John Marburger, Science Adviser to President Bush, Tells UCLA Graduates – “Engineering is a word that has a broad and noble significance.”
By UCLA Samueli Newsroom
Marburger, who also holds the post of director of the nation’s Office of Science and Technology Policy, began his speech by asking the crowd, “Is there anyone who doesn’t think Engineers are different from other people?”
Despite humorous references throughout his speech to comic strip engineer Dilbert, slide rules and pocket protectors, all of which received hoots of laughter from the crowd, Marburger insisted that engineers may be viewed as eccentric, but they have far more to give to society than that image alone.
“What I like about engineers is that they are oriented toward getting things done that most people care about…and they have the characteristic of getting things done in the face of obstacles,” shared Marburger.
He added,” “Engineering is a word that has a broad and noble significance…[the profession] has a valuable lesson to teach others.”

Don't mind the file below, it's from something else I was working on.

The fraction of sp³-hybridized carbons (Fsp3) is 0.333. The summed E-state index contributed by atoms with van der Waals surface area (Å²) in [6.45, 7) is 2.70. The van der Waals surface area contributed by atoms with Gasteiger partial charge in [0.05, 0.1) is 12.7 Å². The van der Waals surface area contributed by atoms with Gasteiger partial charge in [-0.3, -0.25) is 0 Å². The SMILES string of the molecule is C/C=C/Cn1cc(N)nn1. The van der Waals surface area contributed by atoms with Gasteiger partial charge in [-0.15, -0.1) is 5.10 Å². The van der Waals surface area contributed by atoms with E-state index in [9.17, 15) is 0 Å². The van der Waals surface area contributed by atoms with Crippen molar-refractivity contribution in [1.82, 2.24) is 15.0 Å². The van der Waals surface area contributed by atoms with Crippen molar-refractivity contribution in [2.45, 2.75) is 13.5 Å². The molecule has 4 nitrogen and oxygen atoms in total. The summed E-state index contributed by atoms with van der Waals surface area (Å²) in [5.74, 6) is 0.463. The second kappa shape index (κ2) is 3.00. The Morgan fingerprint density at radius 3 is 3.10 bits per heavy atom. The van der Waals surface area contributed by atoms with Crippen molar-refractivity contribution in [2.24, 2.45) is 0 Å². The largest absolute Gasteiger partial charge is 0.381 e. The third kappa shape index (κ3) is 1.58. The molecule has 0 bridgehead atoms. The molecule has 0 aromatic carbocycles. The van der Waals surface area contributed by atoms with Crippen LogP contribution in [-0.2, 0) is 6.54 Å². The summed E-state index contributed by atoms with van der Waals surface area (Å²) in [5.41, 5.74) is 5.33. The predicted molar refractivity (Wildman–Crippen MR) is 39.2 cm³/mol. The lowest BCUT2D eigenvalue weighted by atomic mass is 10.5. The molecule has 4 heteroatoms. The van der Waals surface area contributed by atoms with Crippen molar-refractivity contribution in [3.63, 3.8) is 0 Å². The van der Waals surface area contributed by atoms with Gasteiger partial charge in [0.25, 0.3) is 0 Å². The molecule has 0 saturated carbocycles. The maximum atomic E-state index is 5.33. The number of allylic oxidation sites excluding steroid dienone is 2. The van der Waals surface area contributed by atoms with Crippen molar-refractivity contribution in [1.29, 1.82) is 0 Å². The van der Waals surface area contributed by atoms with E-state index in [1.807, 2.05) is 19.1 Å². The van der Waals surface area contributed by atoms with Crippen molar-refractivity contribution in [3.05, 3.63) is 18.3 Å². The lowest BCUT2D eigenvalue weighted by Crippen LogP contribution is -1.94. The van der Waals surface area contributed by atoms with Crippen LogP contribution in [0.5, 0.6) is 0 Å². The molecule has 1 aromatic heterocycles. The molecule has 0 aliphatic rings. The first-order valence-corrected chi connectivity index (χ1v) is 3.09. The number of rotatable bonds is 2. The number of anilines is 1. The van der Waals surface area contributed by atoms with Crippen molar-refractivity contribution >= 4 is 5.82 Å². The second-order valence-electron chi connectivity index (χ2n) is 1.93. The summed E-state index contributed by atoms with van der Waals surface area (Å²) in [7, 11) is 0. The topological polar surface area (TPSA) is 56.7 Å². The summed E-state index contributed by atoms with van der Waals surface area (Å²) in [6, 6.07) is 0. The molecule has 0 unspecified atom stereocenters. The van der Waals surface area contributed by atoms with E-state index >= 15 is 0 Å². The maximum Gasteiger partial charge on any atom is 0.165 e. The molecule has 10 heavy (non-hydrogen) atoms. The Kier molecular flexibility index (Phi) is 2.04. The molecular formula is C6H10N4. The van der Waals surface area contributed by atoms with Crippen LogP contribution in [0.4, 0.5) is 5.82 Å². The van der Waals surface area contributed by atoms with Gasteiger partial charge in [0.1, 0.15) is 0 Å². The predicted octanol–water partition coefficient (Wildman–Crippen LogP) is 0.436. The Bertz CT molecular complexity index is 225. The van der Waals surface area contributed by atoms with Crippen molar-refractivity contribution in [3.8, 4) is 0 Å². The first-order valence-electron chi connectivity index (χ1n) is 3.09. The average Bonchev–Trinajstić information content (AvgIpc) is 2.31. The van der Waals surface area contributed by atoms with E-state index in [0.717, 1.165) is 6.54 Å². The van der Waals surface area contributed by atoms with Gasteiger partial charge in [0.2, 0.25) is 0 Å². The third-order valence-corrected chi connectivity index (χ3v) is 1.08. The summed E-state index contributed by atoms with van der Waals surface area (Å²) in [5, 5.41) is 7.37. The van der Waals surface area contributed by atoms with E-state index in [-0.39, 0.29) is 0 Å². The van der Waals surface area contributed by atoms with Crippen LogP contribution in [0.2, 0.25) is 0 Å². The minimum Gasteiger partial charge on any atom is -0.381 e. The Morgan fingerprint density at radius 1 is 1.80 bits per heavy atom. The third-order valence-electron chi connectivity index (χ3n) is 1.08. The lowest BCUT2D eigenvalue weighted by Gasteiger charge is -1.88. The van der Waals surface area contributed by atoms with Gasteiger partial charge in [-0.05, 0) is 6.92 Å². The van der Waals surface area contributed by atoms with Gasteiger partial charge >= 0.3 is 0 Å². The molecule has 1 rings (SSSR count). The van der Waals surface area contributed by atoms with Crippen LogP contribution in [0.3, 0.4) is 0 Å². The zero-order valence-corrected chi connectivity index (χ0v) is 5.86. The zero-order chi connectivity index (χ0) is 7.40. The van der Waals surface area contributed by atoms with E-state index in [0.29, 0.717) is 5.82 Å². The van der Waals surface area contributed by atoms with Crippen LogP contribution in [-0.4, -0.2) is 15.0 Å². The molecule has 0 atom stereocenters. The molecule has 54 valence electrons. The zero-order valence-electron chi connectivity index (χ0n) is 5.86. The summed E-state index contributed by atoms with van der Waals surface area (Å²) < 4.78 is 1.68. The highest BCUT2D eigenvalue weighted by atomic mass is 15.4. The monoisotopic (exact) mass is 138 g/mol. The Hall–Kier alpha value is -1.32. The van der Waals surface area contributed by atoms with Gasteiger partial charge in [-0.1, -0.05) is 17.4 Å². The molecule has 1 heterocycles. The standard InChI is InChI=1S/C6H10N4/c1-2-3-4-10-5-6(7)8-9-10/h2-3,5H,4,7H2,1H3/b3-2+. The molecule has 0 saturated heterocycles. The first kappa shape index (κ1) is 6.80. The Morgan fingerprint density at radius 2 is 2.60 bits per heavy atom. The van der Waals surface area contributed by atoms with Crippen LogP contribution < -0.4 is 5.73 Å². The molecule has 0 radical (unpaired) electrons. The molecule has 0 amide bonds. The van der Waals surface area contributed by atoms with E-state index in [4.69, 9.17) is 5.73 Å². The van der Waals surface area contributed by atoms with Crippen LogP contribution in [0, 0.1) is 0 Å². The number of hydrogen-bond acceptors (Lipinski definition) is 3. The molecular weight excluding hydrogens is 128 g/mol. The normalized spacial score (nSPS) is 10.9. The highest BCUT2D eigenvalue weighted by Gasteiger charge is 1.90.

Dr. John Marburger and Dean Vijay K. Dhir
The approximately 640 undergraduate students and nearly 500 graduate students participating in Saturday’s ceremony received some final advice for the future from the nation’s most influential scientific policy maker: “Count on meeting obstacles and think of them as an essential part of the challenge… Remember that nature, broadly construed, includes people. You cannot ignore the human element… And know that your own education has prepared you for a life far more rich and satisfying than the stereotype of the engineering job… The skills you now have are effective in every human endeavor, from building bridges and relationships, to building nations.”
Marburger has served local, state and federal governments in a variety of capacities. Before his appointment in the Executive Office of the President, he served as director of Brookhaven National Laboratory, and as the third president of the State University of New York at Stony Brook. He came to Long Island from the University of Southern California, where he served as a professor of physics and electrical engineering and as physics department chairman and dean of the College of Letters, Arts and Sciences.
Throughout his career, Marburger has contributed significantly to the field of nonlinear optics, spurred by the invention of the laser in 1960. He developed theory for various laser phenomena and was a co-founder of USC’s Center for Laser Studies.
Click here to read the complete text of Marburger’s speech.